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Synthesise (or pull together) the thoughts and reflections you've had over the semester into one 1500 word reflection
Module introduction: Research Methods
At the end of the trimester (1 June), you'll submit a 1500-word Journal that encompasses a synthesis of your reflections of the overall course content.
To put this final assignment together, you will know already that I have suggested you spend a bit of time at the end of each week reflecting on and making some bullet points about the ideas you have read about in the text and talked about in your discussion groups. These reflective notes don't need to be extensive at all - but by the time it comes to putting together your final assignment, you will already have some potential ideas to include in your Journal.
In your Journal, you are being asked to synthesise (or pull together) the thoughts and reflections you've had over the semester into one 1500 word reflection, making reference to readings and other material to show how these ideas relate to you personally and/or professionally. Remember that you will not be able to include everything the course covers in your Journal - so you'll need to be selective about the key points you want to highlight. My suggestion is that you choose 3-4 points that you'd really like to focus on and discuss these well rather than trying to cram in too much. Remember, less is more! It's better to discuss less things well, than to try to discuss too much and not do it so well.
In terms of structure, this assignment should be a 1500 word flowing piece of writing (much like an essay is structured), with no subheadings or titles - just a main heading at the start. Your reflection should also link with literature and/or other sources (e.g. articles you have read for other classes or assignments, discussion posts, etc). In essence, what you're doing is demonstrating that you have engaged with and critically reflected on the content of the course. You are also showing that you can make connections between your reflections and what other authors/researchers are saying - or use their ideas to support the points you are making in your critical reflection.
One key pitfall to avoid - don't fall into the trap of 'describing' what you have done/learnt/read/discussed in this course. This is not what this assignment is asking you to do. Instead, think about what you have done/learnt/read/discussed over the semester, and then take a step further and think critically about these things. Thinking critically is not about being negative - it is about questioning or exploring what you have learnt, and reflecting in a thought-provoking way. For example, if personality in adulthood was something I was writing about, I might write something like:
The degree to which personality changes or not through adulthood is a contentious issue in my opinion. There are numerous elements that influence our identity and the way we present ourselves (Bjorklund, 2015), so personality development is much more complex than what we might think. The question that this topic raised for me was, how much of our personality is nature (or genetic/heredity) and how much is dependent on nurture (the way we are brought up or the experiences we have in life)? I also wondered about McCrae and Costa's (1987, cited in Bjorklund, 2015) Five-Factor model. These psychologists suggest that people's personalities fell into five specific structures, but it would be interesting to investigate whether this is a Eurocentric perspective, or whether this theory also applies to other populations around the world.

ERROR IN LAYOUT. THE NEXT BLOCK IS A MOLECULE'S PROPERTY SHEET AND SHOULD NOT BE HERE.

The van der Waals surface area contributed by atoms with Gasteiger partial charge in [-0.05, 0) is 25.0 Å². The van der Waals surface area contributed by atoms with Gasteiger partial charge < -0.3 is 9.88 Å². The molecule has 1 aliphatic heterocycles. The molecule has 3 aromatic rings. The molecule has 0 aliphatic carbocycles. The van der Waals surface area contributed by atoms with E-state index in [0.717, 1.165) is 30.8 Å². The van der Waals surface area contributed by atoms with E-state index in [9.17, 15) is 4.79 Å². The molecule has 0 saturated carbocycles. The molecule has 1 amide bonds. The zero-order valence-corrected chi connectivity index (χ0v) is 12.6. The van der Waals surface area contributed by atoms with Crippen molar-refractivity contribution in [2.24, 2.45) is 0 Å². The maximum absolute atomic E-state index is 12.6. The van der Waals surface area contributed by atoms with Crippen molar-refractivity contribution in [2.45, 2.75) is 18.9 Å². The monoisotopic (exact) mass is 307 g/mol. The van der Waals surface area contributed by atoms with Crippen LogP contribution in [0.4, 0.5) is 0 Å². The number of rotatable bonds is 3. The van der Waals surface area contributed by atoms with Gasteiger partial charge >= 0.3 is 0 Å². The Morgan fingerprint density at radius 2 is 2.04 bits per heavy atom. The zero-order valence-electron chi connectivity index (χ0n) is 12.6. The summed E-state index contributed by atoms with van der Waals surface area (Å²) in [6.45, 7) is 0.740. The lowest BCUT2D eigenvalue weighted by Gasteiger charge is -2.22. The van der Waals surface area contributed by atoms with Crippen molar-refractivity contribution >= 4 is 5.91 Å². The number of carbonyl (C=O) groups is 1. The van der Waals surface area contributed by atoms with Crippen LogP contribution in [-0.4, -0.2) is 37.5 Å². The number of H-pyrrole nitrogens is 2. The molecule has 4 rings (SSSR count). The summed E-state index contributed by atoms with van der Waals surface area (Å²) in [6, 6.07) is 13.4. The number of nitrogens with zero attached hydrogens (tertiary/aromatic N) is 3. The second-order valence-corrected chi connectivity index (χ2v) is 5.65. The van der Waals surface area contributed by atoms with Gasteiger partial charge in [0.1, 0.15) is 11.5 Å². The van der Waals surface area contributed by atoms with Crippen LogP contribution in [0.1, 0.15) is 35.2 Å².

This is just an example, but you can see here that I haven't described what I've learnt - I've thought about it and noted my reflections instead.
What I don't want to see is headings for each week - so it's not written like a diary (e.g., with headings like Week 1 or Topic 1). However, you can use subheadings to separate your topics if you are writing about unrelated things. Some people might want to just stick with writing an essay-style assignment with no headings.
The journal should not cover something from each week. What you should be doing is taking a step back and thinking about the course globally and coming up with 2-4 things overall that really interested you to write about. These might not even be the themes of the chapters - your discussion points could be based around anything that has stimulated your learning throughout the paper.
your reflective journal should take a step beyond just describing what you read or learnt about a particular topic or aspect of adulthood/ageing. Instead, you should be analysing/evaluating/making your own judgments about these things and writing this into a reflective discussion. As part of this discussion, you need to make links to literature. you can definitely use critical thinking questions in your journal to help you with your discussion. Sometimes posing a thoughtful question or two in your discussion makes it thought-provoking for the reader too.